“There has been ample opportunity to research, learn and understand the science behind these vaccines,” he said. “There has been ample time to learn the facts and to overcome the fear. And I hope my unvaccinated colleagues use the next few days to really dig deep before choosing to leave this noble profession.”

Hospitals here and across the nation already face staffing shortages. Both UR and RRH are actively seeking health care workers. Rising demands for clinical services, retiring health care workers and others who are leaving their jobs because of COVID stress and fewer recruits have led to diminished staffs. 

“This is a nationwide issue with people leaving health care, the stress the pandemic has caused people to leave and less people to come in,” Apostolakos said. “And so, there are more and more institutions looking for relatively fewer health care workers.”

These staff shortages, unrelated to the mandate, have caused UR Medicine Labs to close some patient service centers temporarily, Strong to close hospital beds in several units, and Highland to postpone a small number of scheduled elective procedures, UR officials said. UR Medicine Urgent Care centers in Spencerport and Farmington have been temporarily closed. A two-week pause in scheduling new elective procedures at Strong will go into effect on Monday. 

RRH has shifted elective surgery schedules to lighten loads, and plans to continue to assess them each day, Mayo said.

“UR Medicine hospitals will remain open for business and ready to provide essential care for patients,” Apostolakos says. “We encourage every member of the public to get vaccinated against COVID, and please don’t put off seeking medical care whenever you need it.”

Some health care professionals are waiting for the outcome of a lawsuit filed by 17 medical workers that alleges the mandate violates constitutional rights and protections for religious beliefs. On Sept.14, Judge David Hurd of the U.S. District Court in Utica granted a temporary restraining order against Hochul, Health Commissioner Howard Zucker and Attorney General Letitia James. The order, which has been extended to Oct.12, goes into effect Sept. 27. It freezes enforcement of the vaccine mandate’s prohibition of religious exemptions but does not invalidate the vaccine mandate for health care workers who have not requested such an exemption. Hurd is expected to make his decision by Oct.12.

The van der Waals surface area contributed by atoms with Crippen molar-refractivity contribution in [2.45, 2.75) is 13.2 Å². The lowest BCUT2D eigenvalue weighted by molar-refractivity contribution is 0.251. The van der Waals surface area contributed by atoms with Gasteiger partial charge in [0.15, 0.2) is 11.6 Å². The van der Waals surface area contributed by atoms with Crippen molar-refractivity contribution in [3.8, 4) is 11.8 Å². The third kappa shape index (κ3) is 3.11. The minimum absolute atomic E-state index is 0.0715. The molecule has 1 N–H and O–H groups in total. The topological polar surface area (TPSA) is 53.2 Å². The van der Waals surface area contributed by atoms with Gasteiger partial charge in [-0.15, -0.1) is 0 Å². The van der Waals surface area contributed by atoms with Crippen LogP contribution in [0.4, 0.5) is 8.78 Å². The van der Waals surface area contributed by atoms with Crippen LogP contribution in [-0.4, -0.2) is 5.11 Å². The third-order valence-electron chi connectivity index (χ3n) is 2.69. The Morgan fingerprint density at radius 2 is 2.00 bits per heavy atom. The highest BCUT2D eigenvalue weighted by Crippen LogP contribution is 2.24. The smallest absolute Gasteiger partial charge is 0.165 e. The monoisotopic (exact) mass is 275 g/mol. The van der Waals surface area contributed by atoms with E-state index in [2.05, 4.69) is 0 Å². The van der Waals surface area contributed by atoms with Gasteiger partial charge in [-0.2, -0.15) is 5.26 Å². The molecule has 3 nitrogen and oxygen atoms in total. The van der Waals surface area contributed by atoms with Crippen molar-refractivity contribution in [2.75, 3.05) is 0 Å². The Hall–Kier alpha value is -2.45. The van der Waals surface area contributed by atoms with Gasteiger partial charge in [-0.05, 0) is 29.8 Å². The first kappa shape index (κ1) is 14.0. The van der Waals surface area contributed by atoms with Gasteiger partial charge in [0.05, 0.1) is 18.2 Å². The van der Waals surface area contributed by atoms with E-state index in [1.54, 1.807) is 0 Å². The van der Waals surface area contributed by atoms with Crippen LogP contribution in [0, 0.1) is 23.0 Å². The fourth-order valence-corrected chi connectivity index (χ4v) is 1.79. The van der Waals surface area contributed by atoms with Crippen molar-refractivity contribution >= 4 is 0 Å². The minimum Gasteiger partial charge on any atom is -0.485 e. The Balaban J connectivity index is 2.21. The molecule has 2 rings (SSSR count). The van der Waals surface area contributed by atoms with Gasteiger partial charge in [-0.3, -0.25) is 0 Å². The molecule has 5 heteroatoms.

Health care workers who decide to get the vaccine after 5 p.m. on Sept. 27 will be rehired, UR and RRH officials said. 

“We know that … everyone is thinking through this day by day, and that people may change their minds,” Mayo said. “And we want people to know that they are welcome back and whether they get the exact same shift or the exact same position, I can’t say that in this moment. But … they will have a job and we’ll get them back into the workforce.”

Added Apostolakos: “We would welcome them back to our team at any time that they decide to comply with the vaccination mandate.”

Smriti Jacob is Rochester Beacon managing editor.

2 thoughts on “Health systems gird for challenges as mandate looms

  1. It freezes enforcement of the vaccine mandate’s prohibition of religious exemptions but does now not invalidate the vaccine mandate for health care employees who have not requested such an exemption.

  2. When is Governor Hochul and NYS going to follow the science and recognize that as many as 30% of Americans have natural immunity against Covid? A recent Israeli study concluded that natural immunity is many times more effective against reinfection than the vaccine. Some doctors caution those with natural immunity to avoid the vaccine.